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The commodity currency dollars of Canada, Australia and New Zealand mounted a rally on Tuesday following losses over the previous two sessions as investors took flight from risk.
The Canadian dollar gained 0.5% to CAD1.2757 against its neighbour to the south and jumped 0.7% to JPY85.90 against the yen. During the previous two session, the Canadian dollar lost 1.1% against the US dollar.
Canada’s biggest exports are crude oil and refined and manufactured petroleum products as well as metals such as iron, aluminium and gold. Its currency – popularly known as the loonie because of the bird pictured on its one-dollar coin – is sensitive to the movements of commodity markets.
Short positions taken
Recent data from the Commodity Futures Trading Commission on the Commitments of Traders showed that speculators were net short – taking positions that profit from losses – on the loonie for a third consecutive week.
“Until last month, the Canadian dollar had outperformed this year on a virtuous cycle of global economic recovery, strong commodity price appreciation, a hawkish central bank, buoyant risk appetite and supportive speculative flows,” said Kamal Sharma at Bank of America.
He believed that Tuesday gains were likely to be short-lived, however, as he expects a further reversal of this dynamic to play out into the year-end.
He added: “Commodity price gains specific to Canada since last year have run vastly ahead of historical precedent at this point in the global economic recovery, and we continue to pencil in a -10% medium-term moderation in prices corresponding to about a 5% decline in Canadian terms of trade.”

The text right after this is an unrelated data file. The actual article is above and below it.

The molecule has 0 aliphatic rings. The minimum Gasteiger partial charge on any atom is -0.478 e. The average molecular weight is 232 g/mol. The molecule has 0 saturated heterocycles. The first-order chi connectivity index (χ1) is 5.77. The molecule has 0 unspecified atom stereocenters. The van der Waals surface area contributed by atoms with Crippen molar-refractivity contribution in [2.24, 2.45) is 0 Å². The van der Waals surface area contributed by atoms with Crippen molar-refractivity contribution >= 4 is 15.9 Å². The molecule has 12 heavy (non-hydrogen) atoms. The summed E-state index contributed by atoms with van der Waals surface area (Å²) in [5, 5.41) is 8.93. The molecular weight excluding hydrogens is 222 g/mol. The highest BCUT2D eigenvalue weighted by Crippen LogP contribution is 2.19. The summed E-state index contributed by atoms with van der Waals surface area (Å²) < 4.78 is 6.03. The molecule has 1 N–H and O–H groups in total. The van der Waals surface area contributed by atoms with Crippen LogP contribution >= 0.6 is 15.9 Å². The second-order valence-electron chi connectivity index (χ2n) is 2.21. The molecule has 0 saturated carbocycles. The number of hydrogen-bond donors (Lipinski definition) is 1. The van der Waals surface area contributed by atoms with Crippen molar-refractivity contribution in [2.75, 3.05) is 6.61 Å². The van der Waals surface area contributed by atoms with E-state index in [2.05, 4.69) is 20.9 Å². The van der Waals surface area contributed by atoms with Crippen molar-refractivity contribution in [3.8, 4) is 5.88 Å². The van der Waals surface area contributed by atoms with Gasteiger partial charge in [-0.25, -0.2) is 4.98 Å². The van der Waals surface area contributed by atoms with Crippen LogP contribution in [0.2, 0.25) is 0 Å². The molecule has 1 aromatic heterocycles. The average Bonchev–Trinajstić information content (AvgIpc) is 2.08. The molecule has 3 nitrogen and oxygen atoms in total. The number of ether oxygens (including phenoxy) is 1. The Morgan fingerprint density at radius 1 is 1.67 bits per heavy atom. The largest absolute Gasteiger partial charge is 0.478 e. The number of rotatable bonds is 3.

Australia exposed to iron’s losses
A similar dynamic has been witnessed in the Australian dollar, which recovered 0.3% to $0.7269 against its US namesake, and was up 0.5% to JPY79.71 versus the yen on Tuesday after sharp losses in the previous three sessions.
Australia’s economy is even more geared towards commodities than Canada’s, with more than a third of its exports in iron ore and a tenth in coal. Other commodities such as precious metals, copper and agricultural products make up the bulk of the rest.
But due to slowing demand from China, the price of Australia’s biggest export to its largest trading partner has sunk in recent weeks, leaving the Aussie dollar nearly 10% lower against its US rival since its cyclical peak in March.
“A dovish central bank, a treasurer who is mindful of the need of Australian companies to diversify from trade with China, the fall in iron ore prices on the back of Chinese steel production curbs and heavy Covid related restrictions should keep investors wary,” said Jane Foley, senior FX strategist at Rabobank.
She added: “In our view, AUD/USD is at risk of another dip lower below 0.72 in the coming weeks.”
New Zealand’s economy is more linked to agricultural exports and is not so exposed to the recent pullback in industrial metals prices.
The kiwi climbed 0.1% to $0.7028 against its US counterpart and was up 0.3% to JPY77.05 versus the yen.
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